You can argue that organised sports replace nationalism, providing a group activity where people to take sides and support their heroes without the need to kill lots of strangers. Indeed, that was one of the reasons the Victorians set up organised sport. You can see their point: those ancient Greeks I mentioned about also had the habit of fighting lots of wars. But, well, the Greeks had sport and still fought wars; the Victorians set up sports to reduce the desire for wars, and since then we’ve had world wars. There has even been a minor war fought over football. Sport doesn’t distract from tribal evil, unfortunately.

My experience of sport is negative for more than the killer reasons noted above. My school did a very good job at putting me off sport, and exercise with it, for life. They forced me to take time away from learning and understanding to have me put my head between other boys’ bottoms. I could and was thinking about academic stuff essential for my future life and I had to stop to appease organised sadists (which did have one positive effect; I discovered the pleasures of sadism). I was, to put it bluntly, sneered at by unintelligent dimwits because I found no excitement in kicking bits of dead cow about. All it did was increase the barrier that I have to overcome to take exercise. Well done, organised sports fetishists.

There is a countermotivating reason, a reason to retain my obesity. I, like most people, had four grandparents. Two were skinny, two were not. The skinny ones died in their fifties. The broader ones died decades older. My grandad, with whom I spent most of my childhood, was “a large man” (as his daughter, my mother, put it). He died in his eighties. My father’s mother reached her nineties. My family experience of being overweight is not negative.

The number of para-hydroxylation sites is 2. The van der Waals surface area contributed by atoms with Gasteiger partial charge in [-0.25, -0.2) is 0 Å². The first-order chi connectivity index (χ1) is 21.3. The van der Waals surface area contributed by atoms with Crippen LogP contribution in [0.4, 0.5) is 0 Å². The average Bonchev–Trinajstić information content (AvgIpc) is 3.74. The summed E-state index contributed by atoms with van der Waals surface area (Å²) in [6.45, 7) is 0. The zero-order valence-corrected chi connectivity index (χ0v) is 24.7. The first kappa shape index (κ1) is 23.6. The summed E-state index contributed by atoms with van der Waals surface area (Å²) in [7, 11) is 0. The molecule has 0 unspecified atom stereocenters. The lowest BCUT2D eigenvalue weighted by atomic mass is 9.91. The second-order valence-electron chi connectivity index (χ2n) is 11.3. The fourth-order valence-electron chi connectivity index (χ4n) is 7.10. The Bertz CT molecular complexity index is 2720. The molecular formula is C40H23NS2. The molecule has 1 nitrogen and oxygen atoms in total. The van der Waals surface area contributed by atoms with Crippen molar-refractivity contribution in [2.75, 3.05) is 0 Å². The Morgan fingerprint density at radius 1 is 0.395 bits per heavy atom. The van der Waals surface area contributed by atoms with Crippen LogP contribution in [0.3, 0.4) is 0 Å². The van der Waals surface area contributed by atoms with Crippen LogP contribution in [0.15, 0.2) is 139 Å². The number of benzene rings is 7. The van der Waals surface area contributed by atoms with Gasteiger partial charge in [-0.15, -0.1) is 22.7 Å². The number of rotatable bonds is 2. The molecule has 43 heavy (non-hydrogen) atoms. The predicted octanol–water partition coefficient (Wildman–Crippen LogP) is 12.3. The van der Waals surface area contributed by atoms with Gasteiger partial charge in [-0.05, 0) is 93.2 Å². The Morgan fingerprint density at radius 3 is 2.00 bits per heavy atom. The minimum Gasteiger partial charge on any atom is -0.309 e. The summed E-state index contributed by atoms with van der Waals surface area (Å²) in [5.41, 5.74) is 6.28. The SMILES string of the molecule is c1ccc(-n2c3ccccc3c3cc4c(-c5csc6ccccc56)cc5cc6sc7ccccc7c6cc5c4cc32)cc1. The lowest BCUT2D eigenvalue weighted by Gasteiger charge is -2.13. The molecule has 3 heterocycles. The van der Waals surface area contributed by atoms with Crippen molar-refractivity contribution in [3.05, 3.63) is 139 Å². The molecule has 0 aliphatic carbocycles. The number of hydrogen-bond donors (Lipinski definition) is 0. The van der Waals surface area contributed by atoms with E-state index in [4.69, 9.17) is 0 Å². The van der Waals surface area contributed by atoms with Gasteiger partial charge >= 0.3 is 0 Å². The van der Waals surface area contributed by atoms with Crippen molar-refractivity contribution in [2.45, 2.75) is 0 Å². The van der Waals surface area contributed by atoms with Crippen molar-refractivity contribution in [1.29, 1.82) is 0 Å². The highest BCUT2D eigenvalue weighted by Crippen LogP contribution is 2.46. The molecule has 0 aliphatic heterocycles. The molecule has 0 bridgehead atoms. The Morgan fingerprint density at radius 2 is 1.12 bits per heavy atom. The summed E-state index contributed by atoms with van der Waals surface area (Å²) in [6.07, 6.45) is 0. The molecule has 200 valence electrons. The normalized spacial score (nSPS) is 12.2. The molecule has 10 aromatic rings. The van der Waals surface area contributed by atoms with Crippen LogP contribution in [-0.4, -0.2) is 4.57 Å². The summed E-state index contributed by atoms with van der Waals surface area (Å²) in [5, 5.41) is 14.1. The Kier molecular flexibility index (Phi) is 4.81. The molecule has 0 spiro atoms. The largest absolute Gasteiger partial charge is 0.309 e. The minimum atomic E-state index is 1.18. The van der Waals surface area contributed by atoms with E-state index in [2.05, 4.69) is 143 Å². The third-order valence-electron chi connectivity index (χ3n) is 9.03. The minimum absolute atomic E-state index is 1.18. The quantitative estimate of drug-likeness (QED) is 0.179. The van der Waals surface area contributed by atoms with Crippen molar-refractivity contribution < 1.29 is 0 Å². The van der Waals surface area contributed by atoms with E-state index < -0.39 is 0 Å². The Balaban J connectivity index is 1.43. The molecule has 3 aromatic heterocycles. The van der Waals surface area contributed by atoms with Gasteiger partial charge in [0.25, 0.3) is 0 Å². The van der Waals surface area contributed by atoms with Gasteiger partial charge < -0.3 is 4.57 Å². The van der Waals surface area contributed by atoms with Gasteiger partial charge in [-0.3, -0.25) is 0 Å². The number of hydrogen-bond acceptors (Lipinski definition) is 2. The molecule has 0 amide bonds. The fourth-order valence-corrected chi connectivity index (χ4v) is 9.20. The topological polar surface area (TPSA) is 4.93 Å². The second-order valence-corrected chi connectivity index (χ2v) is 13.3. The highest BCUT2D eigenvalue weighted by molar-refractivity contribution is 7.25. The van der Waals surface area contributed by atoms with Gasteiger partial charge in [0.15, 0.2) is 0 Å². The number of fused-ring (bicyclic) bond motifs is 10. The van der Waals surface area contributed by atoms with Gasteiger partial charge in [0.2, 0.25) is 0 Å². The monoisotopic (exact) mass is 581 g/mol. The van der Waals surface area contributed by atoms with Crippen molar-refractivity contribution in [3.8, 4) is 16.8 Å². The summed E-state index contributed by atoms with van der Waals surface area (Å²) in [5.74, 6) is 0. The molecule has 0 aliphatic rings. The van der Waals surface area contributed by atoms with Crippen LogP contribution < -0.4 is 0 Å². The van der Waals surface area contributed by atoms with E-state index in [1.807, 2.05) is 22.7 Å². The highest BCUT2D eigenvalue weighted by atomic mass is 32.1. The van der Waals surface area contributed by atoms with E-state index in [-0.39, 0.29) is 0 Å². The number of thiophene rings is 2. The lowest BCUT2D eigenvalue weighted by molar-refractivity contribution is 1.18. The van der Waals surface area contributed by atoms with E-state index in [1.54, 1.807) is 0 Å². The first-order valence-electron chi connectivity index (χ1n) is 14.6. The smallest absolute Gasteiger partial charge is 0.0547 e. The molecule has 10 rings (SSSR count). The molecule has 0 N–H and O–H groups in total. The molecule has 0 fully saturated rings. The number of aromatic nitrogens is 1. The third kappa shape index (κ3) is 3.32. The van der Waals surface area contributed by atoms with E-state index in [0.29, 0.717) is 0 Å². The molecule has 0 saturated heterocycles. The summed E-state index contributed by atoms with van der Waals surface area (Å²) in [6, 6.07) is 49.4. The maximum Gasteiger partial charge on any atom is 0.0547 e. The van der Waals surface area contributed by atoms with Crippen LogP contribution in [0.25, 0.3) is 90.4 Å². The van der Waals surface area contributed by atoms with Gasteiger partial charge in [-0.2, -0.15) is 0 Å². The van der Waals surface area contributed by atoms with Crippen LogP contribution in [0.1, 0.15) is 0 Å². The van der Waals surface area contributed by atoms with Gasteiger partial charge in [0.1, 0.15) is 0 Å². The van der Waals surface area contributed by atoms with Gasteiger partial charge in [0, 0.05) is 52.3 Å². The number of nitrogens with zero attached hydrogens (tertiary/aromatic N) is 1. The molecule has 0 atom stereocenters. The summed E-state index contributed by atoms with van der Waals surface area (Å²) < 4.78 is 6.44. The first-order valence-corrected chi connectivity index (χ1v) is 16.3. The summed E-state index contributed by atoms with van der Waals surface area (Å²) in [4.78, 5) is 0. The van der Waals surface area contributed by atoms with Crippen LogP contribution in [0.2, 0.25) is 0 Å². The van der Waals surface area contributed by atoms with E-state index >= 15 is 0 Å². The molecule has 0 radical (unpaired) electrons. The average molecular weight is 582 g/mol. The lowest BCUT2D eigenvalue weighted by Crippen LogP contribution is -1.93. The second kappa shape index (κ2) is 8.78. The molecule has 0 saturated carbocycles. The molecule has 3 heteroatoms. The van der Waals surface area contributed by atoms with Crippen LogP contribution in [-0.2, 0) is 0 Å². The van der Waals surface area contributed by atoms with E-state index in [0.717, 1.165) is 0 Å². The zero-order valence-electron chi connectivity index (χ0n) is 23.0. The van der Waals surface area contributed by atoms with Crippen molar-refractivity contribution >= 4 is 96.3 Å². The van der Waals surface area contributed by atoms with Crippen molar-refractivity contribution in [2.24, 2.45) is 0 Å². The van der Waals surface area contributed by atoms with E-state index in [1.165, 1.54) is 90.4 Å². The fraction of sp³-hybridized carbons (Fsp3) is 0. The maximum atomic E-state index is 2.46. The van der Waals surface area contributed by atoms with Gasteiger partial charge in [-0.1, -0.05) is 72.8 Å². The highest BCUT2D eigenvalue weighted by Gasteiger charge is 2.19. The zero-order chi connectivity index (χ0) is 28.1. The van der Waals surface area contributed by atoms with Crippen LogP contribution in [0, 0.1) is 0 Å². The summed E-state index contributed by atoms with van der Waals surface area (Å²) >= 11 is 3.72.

I have been able to do one thing to improve my situation. Not accepted amongst health professionals here, but encouraged in the UK, is the concept that a small amount of exercise is better than nothing. I don’t achieve the recommended levels for moderate exercise, but I do get somewhere. In my case, I jettisoned my cars to use public transport (I used to keep beautiful old cars). At the moment, I have a ten minute walk to the train, so that’s twenty minutes per work day. That’s not enough. It was done, not to achieve moderate exercise, but as my own small effort to reduce my contribution to global warming. My action had utility. Of course, the utility was not for the sport, which has no utility, but the act had the side–effect of a small increase towards moderate exercise.